Every day, between the film, the interview and the fact of the day, the hot spot live from the 75th Cannes Film Festival.
Movie of the day: Brother and sister by Arnaud Desplechin
Desplechin reconnects with his family chronicles whose heartbreak constitutes the beating heart. In this case, a brother and a sister, driven by mutual hatred and who, after 20 years without seeing each other, will be called upon to meet at the bedside of their parents plunged into a coma. Desplechin rediscovers the sense of the romantic that was so lacking in Deception. In Brother and sister, we smile to hide our pain, we are silent because no words can translate the violence of what we feel. And when suddenly, the word takes over, the moment scotches you with brutality. To transmit all this, Desplechin surrounds himself with actors whom he directs to perfection – from Melvil Poupaud to Patrick Timsit. As for Marion Cotillard, she delivers one of the most beautiful scores of her career where her explosiveness is permanently contained and is expressed more in bursts of laughter or desperately lost looks than in impetuous explosions. Rediscovering an actress you thought you knew by heart is also the magic of Desplechin.
Brother and Sister review
Interview of the day: George Miller
seven years later Fury RoadMiller returns to Cannes (out of competition) with 3000 years waiting for you. A fantastic story which, like the Thousand and One Nights, recounts the meeting between a mythologist and a Djinn, locked in a hotel room. The Djinn will begin to tell the scientist his thousand-year-old story. Beautiful theoretical film, fabulous metaphorical tale and stunning love story, 3000 years waiting for you celebrates above all our need for stories. But why and what are they used for? We asked George Miller the question.
The star of the day: Hi Han’s donkey
With his big ears and perfect gray coat, Hi Han’s donkey would have looked great on the steps of Cannes, but he had to settle for seeing his photo held up by his director Jerzy Skolimowski throughout the standing ovation that took place. followed the screening of the film. This great absentee is the hero of this visual poem of mad freedom, “trippy”, sensory cinema, reminiscent of Gaspar Noé. A donkey chased from a circus then dragged from right to left, becomes the witness of the world and of humanity as they go. Evil. A stoic victim, the donkey endures the suffering inflicted on it by men. And the beast turns into a revealer of their vices, their sadism, their greed. As in Random balthazar – one of his bedside films – Skolimowski films his itinerary like a Christian way of the cross. And Hi Han – his name in the movie – is outstanding. We would have liked to know if he was inspired by the Bresson donkey, but he therefore preferred to keep the mystery, far from the Croisette and the paparazzi. Unless a special interpretation prize comes to greet him and pushes him to come and walk the Cannes red carpet? It is well known, the stars never move for nothing.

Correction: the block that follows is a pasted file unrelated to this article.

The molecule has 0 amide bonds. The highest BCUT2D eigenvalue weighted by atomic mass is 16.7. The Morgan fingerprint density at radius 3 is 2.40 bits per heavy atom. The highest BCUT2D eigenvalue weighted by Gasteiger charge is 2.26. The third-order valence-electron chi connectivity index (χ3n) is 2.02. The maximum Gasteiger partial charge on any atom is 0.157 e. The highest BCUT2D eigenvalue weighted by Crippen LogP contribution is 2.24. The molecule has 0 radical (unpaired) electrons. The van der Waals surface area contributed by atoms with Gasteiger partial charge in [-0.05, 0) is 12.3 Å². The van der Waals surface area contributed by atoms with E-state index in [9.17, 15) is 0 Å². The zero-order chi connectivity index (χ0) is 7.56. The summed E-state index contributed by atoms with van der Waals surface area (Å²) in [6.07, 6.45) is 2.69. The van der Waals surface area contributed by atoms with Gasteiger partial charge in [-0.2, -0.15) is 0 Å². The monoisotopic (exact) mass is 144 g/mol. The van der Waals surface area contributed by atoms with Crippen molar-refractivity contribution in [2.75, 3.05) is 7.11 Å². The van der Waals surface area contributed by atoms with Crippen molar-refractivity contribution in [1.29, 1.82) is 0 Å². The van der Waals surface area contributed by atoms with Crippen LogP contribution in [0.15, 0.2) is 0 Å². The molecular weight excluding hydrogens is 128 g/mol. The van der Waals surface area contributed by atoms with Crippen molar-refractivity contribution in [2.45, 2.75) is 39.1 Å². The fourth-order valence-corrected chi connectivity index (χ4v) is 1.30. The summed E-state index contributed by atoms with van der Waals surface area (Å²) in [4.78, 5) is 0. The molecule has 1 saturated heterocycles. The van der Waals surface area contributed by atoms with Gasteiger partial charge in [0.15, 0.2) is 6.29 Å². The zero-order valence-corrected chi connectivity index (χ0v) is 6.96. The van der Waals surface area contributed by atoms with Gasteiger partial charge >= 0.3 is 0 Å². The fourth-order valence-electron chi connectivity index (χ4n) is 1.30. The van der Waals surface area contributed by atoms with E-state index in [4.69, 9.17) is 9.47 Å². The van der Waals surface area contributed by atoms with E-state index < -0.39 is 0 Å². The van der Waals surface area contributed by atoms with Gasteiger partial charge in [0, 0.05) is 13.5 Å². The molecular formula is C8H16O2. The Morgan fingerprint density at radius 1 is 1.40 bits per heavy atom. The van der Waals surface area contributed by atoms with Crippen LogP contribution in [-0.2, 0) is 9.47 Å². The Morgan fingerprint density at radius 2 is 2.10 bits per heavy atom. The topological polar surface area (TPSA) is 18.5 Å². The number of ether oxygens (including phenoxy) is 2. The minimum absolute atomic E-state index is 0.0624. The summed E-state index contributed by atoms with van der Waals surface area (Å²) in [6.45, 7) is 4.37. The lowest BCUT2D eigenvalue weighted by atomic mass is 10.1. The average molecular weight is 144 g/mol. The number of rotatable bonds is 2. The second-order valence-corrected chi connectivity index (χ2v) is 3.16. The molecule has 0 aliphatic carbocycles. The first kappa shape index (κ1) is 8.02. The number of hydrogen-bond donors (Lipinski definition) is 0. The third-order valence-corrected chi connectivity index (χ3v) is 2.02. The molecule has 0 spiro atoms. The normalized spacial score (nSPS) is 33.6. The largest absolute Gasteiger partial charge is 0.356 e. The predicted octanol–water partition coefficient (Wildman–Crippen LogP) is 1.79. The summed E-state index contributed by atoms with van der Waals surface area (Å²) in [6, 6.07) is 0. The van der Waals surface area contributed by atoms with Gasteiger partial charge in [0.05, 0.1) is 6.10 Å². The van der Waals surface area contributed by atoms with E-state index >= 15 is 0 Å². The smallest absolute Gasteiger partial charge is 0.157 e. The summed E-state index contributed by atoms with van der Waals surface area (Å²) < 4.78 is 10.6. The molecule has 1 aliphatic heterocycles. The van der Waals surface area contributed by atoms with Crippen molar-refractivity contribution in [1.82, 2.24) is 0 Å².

Recess of the day: Hunt by Lee Jung-jae
A card immediately warns that the film is inspired by real events but that any resemblance to reality is purely coincidental. OK, that’s the game, we won’t hunt too much Hunt in the field of geopolitics and relations with reality, but rather in the field of pure action – and that’s good, because Hunt is seen above all as a complex action film. Against a background of explosive political instability (the introduction of martial law in South Korea in the early 80s), a mole hunt began in the upper echelons. Two super-agents race to flush it out: on one side an ex-soldier, on the other an experienced spy, the first leader of internal espionage and the other the agents abroad. It’s the directorial debut of actor Lee Jung-jae (one of South Korea’s biggest stars), and he uses all the know-how of his country’s technicians to deliver a huge action film – and even “huge” seems skimpy as each scene has the potential to turn into an epic gunfight. A brilliant intro where we gun at all costs, the recovery of a defector in the middle of Tokyo which becomes a gun fight bewildering, the opposition between the two spy agencies which turns into a general fight, the final over the top… Nothing but a big recess? In Cannes, we never spit on it.
The audacity of the day
We owe it to Dominik Moll for his great return to Cannes, 17 years later Lemmingwith The Night of 12, presented in the Cannes Première section. Indeed, it takes some to dare to place a box at the very beginning of his film… which reveals his end to us! Namely that the investigation into the death of a young woman burned alive by an arsonist will not be resolved. A bias therefore inflated but paying. Firstly because the film, one of the best since the beginning of this festival, transcends the result of this investigation to more broadly seize the question of violence against women and show how the fact that investigations into these feminicides being carried out by predominantly male police officers influences the interrogations and therefore the result of the investigation itself. Then, because even if we therefore know the outcome, The Night of 12 is crossed right through by a tension that keeps making us believe that we have misread the initial panel. The director of Harry, a friend who wishes you wellfinds the peaks, halfway between L627 and one Memories of murder made in France